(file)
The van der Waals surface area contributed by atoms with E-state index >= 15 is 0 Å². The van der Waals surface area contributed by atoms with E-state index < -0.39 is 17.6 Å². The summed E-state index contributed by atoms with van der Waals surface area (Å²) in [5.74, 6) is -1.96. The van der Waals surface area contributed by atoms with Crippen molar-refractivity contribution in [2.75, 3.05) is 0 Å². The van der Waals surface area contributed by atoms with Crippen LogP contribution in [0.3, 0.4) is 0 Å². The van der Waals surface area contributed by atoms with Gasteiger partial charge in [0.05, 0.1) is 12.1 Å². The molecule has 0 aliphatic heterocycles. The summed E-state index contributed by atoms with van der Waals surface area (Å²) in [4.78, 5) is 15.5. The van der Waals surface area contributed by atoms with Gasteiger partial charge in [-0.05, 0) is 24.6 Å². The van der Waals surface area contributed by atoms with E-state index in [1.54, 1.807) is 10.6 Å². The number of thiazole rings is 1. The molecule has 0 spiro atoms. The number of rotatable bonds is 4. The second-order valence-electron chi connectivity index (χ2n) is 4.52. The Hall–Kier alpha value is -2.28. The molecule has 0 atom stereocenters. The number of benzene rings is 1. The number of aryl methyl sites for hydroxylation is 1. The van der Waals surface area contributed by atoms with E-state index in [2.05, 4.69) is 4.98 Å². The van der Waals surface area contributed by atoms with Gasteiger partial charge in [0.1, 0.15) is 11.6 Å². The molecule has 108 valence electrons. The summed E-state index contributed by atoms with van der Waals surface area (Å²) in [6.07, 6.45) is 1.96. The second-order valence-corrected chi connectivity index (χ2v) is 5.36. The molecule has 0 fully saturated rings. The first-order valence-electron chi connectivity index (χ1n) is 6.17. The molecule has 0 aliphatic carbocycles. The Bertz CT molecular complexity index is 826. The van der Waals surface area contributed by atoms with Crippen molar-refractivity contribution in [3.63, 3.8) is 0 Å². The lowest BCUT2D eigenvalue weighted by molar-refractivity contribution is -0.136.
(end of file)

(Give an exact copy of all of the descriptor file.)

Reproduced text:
The van der Waals surface area contributed by atoms with E-state index >= 15 is 0 Å². The van der Waals surface area contributed by atoms with E-state index < -0.39 is 17.6 Å². The summed E-state index contributed by atoms with van der Waals surface area (Å²) in [5.74, 6) is -1.96. The van der Waals surface area contributed by atoms with Crippen molar-refractivity contribution in [2.75, 3.05) is 0 Å². The van der Waals surface area contributed by atoms with Crippen LogP contribution in [0.3, 0.4) is 0 Å². The van der Waals surface area contributed by atoms with Gasteiger partial charge in [0.05, 0.1) is 12.1 Å². The molecule has 0 aliphatic heterocycles. The summed E-state index contributed by atoms with van der Waals surface area (Å²) in [4.78, 5) is 15.5. The van der Waals surface area contributed by atoms with Gasteiger partial charge in [-0.05, 0) is 24.6 Å². The van der Waals surface area contributed by atoms with E-state index in [1.54, 1.807) is 10.6 Å². The number of thiazole rings is 1. The molecule has 0 spiro atoms. The number of rotatable bonds is 4. The second-order valence-electron chi connectivity index (χ2n) is 4.52. The Hall–Kier alpha value is -2.28. The molecule has 0 atom stereocenters. The number of benzene rings is 1. The number of aryl methyl sites for hydroxylation is 1. The van der Waals surface area contributed by atoms with E-state index in [2.05, 4.69) is 4.98 Å². The van der Waals surface area contributed by atoms with Gasteiger partial charge in [0.1, 0.15) is 11.6 Å². The molecule has 108 valence electrons. The summed E-state index contributed by atoms with van der Waals surface area (Å²) in [6.07, 6.45) is 1.96. The second-order valence-corrected chi connectivity index (χ2v) is 5.36. The molecule has 0 fully saturated rings. The first-order valence-electron chi connectivity index (χ1n) is 6.17. The molecule has 0 aliphatic carbocycles. The Bertz CT molecular complexity index is 826. The van der Waals surface area contributed by atoms with Crippen molar-refractivity contribution in [3.63, 3.8) is 0 Å². The lowest BCUT2D eigenvalue weighted by molar-refractivity contribution is -0.136.